One commenter on the Times article wrote, “Harvard Corporation's response to the strike has been cold and unfeeling. Rather than responding to the personal struggles of the strikers, they simply sent out an email with some cherry-picked statistics, basically calling the workers entitled. Harvard Corp also asked if any students would mind volunteering to set out sandwiches. Unsurprisingly, no one volunteered. It doesn't work like that Harvard, you have to pay people.”
Dining-hall employees who don’t have the opportunity to work at the university year-round aren’t able to collect unemployment because, as an educational institution, Harvard doesn’t have to pay that benefit.
The strike highlights growing tension around how wealthy institutions treat their workers, many of them immigrants of color, who keep the campuses running. These are institutions that have been criticized in recent years for educating predominantly well-off white students while failing to adequately open their doors to lower-income, often minority, scholars. While schools were not immune to the recession, many weathered the economic downturn far more easily than the workers who help sustain them.
A Harvard Magazine piece last year pointed out that one of the Harvard endowment’s managers earned more than $11 million in 2013. The school’s president, Drew Faust, makes in the upper six figures, but also has access to perks like an official residence and retirement benefits that take total compensation north of a million dollars annually.
Yet at the same time as the school’s top officials have pulled in lofty salaries and as big corporations beyond school gates have rebounded in the ensuing years, hourly-wage workers have continued to struggle, with median weekly earnings just surpassing a 2009 peak this March. Elite universities, which employ both highly compensated, highly respected academic leaders and low-wage workers who sometimes feel invisible, offer a depressing illustration of the widening gap between the richest and the poorest Americans.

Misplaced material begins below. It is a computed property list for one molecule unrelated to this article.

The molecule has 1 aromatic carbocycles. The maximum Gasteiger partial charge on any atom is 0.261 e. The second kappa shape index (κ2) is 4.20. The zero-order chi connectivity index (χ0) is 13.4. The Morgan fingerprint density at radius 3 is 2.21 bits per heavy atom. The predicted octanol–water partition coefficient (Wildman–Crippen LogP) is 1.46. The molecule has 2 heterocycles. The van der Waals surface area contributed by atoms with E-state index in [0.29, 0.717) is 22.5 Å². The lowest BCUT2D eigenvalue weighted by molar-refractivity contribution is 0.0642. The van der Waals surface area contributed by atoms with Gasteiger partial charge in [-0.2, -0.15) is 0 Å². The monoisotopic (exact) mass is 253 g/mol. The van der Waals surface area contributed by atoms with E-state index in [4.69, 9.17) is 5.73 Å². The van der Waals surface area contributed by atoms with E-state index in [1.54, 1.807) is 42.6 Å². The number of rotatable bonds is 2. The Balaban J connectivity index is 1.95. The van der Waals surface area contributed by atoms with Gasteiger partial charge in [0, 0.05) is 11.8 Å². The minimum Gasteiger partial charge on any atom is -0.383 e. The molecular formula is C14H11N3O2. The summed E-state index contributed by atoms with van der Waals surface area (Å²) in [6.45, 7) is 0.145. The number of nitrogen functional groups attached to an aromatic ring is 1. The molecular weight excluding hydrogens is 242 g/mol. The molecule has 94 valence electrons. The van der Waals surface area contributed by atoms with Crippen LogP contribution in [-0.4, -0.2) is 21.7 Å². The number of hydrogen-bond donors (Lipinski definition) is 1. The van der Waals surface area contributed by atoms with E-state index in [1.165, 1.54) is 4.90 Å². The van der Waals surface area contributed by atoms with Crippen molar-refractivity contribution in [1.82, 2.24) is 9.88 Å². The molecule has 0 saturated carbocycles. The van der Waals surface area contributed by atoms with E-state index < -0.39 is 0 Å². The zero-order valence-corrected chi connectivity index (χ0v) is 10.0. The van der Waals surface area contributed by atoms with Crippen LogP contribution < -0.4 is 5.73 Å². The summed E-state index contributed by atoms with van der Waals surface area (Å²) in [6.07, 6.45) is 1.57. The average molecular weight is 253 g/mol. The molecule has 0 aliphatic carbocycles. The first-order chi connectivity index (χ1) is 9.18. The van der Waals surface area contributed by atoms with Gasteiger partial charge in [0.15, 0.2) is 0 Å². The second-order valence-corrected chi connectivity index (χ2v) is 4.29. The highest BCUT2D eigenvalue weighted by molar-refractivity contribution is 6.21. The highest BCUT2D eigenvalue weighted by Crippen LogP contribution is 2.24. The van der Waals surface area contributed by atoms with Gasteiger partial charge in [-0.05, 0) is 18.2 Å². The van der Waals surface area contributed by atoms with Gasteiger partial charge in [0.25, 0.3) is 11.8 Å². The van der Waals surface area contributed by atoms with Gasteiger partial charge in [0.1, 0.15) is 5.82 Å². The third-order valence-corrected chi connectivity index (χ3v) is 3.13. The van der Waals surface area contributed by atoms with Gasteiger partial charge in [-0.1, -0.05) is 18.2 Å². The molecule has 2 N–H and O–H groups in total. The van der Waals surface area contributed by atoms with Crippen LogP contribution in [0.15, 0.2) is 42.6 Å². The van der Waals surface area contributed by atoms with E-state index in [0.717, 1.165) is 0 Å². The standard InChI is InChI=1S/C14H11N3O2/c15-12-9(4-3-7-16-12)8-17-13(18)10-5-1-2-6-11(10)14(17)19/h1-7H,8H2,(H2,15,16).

And as cities have gentrified and young professionals earning good salaries have opted to put down roots in places like Boston and Los Angeles, neighborhoods that were previously accessible for hourly workers have grown too expensive, pushing families out of homes and communities they’ve lived in for decades.
A recent survey of workers in the University of California system, which has an endowment of more than $14 billion, found that seven in 10 workers in clerical, administrative, and support services struggle to afford enough healthy food for their families. Although the system, California’s third-largest employer, announced last year that it would pay employees and contract workers a minimum of $15 an hour, the highest of any public-university system in the country, the average wage of the workers in this latest study was already $22 an hour. A 2013 report from the California Budget Project found that a single parent with two kids needs to make about $36 an hour. A faculty strike also over wages and healthcare costs recently ended in Pennsylvania.
The final details of the Harvard agreement are under wraps for now, but the union workers appear to view the outcome as a win. Beyond that, the strike, the union’s first on the campus in more than 30 years, seems to have brought together two groups of people—students and the workers who feed and care for them—who usually operate in different spheres despite sharing the same physical space together.
As a dining worker who participated in the negotiation process, William H. Sawyer, told Harvard’s student paper, “I’m feeling great about it, everything feels good … The students and everyone behind us [have] been really inspirational… they kept us up, up, up, up and alive about this.”
“I hope it’s humanized a lot of these people,” Smith, the graduate student, said. “Hopefully it’s a reminder to many students that the people who serve your food every day are not these sort of invisible people without lives beyond the service of your breakfast, lunch, and dinner.”